Laura Groshong, LICSW, Director, Policy and Practice

  • Thursday, February 09, 2023 5:00 PM | Jodi Hogue

    Kendra Roberson, CSWA President, and I attended 12 hours of meetings about the Social Work Compact sponsored by the Council of State Governments (CSG) this week. We are part of the Technical Assistance Group (TAG) which has been working to develop the Compact language for the past 18 months. There were 20 TAG members with representatives from major social work and clinical social work organizations at these meetings.

    There has been general agreement that the benefit of the Compact would be to allow LCSWs, licensed new MSWs, and licensed BSWs (in states where they are licensed) to work across state lines in any state that joins the Compact. Nurses, physicians, counselors, and about 10 other professions have already set up Compacts, sponsored by CSG. Funding is provided by the Department of Defense which started the project to give military spouses the ability to work in multiple states; they have now expanded this option to all licensed social workers whose home state is a member of the Compact.


    One of the main topics under discussion at these meetings was the requirement that all licensees have passed a national examination or other demonstration that they have met competencies for their licensure level’s scope of practice. Currently the only way these criteria can be met is by taking the ASWB examination. There has been great concern by CSWA and other groups about the ASWB report issued in August of 2022 which showed disparities in pass rates between white applicants and BIPOC applicants; older applicants; and applicants who had English as a second language. There were several ASWB representatives at the meetings who outlined what ASWB is doing to remove these existing disparities which are:

    • They have hired an organization called Fifth Theory which will help any applicant who fails an examination improve their test taking skills
    • They are planning to continue to gather detailed data to assess whether the disparity gap closes, and to release this data every year
    • They are considering allowing applicants to only retake the parts of the examination that they have failed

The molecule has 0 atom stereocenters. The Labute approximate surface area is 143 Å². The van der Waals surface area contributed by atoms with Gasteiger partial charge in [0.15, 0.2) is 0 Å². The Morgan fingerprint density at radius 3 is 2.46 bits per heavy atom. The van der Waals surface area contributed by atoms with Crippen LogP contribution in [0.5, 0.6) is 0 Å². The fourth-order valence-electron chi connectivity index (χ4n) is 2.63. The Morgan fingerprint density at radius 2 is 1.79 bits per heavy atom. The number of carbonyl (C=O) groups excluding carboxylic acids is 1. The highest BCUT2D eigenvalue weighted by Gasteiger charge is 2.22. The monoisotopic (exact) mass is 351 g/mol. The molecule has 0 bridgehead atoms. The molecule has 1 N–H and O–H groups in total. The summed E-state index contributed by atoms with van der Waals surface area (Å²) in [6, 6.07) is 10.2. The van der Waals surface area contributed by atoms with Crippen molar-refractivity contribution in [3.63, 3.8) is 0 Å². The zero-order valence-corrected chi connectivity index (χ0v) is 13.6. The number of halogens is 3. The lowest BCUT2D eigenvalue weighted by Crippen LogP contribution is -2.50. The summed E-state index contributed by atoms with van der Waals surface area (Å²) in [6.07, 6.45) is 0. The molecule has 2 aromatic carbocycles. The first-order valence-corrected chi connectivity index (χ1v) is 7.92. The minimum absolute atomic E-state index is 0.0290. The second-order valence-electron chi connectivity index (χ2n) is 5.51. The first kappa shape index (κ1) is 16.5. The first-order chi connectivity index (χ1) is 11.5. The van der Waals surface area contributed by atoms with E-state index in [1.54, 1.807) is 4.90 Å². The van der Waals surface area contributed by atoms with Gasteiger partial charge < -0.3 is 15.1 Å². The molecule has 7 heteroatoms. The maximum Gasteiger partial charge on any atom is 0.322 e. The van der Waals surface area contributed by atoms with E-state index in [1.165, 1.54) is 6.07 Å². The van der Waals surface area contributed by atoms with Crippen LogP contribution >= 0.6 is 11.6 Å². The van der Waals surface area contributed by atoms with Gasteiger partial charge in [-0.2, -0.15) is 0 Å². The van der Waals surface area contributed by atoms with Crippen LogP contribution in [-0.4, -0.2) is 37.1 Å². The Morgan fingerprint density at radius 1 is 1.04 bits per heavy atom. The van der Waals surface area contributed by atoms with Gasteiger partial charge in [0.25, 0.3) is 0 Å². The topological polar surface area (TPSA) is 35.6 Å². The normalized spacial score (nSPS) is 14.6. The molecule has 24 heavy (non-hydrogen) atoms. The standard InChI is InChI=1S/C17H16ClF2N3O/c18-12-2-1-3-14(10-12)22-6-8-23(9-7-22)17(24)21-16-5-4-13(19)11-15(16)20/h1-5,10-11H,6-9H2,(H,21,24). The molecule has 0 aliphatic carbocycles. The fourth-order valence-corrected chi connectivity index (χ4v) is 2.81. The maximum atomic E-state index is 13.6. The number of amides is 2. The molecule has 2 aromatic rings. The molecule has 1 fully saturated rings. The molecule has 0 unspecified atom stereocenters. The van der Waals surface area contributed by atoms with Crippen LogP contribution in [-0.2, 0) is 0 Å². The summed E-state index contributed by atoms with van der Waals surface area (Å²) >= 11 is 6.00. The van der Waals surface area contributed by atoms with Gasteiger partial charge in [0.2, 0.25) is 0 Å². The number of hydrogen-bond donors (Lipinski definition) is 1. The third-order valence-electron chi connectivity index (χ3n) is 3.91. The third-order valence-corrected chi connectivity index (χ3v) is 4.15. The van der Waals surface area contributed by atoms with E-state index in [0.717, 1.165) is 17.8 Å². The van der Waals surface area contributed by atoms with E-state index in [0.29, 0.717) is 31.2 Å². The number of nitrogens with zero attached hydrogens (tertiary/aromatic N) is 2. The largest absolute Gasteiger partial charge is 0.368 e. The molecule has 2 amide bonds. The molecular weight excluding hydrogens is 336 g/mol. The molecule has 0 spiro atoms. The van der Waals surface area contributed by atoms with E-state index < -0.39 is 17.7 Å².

• They are reducing multiple choice questions from 4 to 3 choices to decrease test taker fatigue and burden (see their website for details on this)
    • They will continue to engage in Practice Analysis
    • They will create an RFP to conduct research on their data, relative to the pass/fail rates
    • They may make the examinations optional for new MSWs and BSWs who wish to join the Compact

    The TAG was somewhat pleased by these changes, but felt more information is necessary to determine whether they will resolve the disparities.

    Oversight of the Compact

    All Compacts are run by a Commission which is created when seven states have passed the Compact into law. The Commission will have nothing to do with defining scopes of practice or changing any existing state laws and regulations. There will be one representative from each state that joins the Compact and four ex officio members from national social work associations and regulatory bodies. Many of the details of running the Commission will be developed by the Commission when the Commission is created.

    There will be a fee for states to join the Compact. There will also be a fee for individual LCSWs (and other licensees) to join the Compact.  Every LCSW must have a home state, which is also the state in which the LCSW resides. One of the requirements for a state joining the Compact is that they accept the language of the Compact as developed. One of the most helpful items is that if an LCSW moves from one state in the Compact to another state in the Compact, they will automatically be licensed in the new state.

    Next Steps

    The language for the Compact will be available on February 27, 2023. While this may be too late for most 2023 legislative sessions, it should be possible to reach the seven state threshold by 2024.

    I will be sending information about how to lobby your state legislatures in the next two weeks. CSWA will provide guidance as the process moves forward. We know there is a lot of interest in making the Social Work Compact ‘real’ and have made state passage a priority.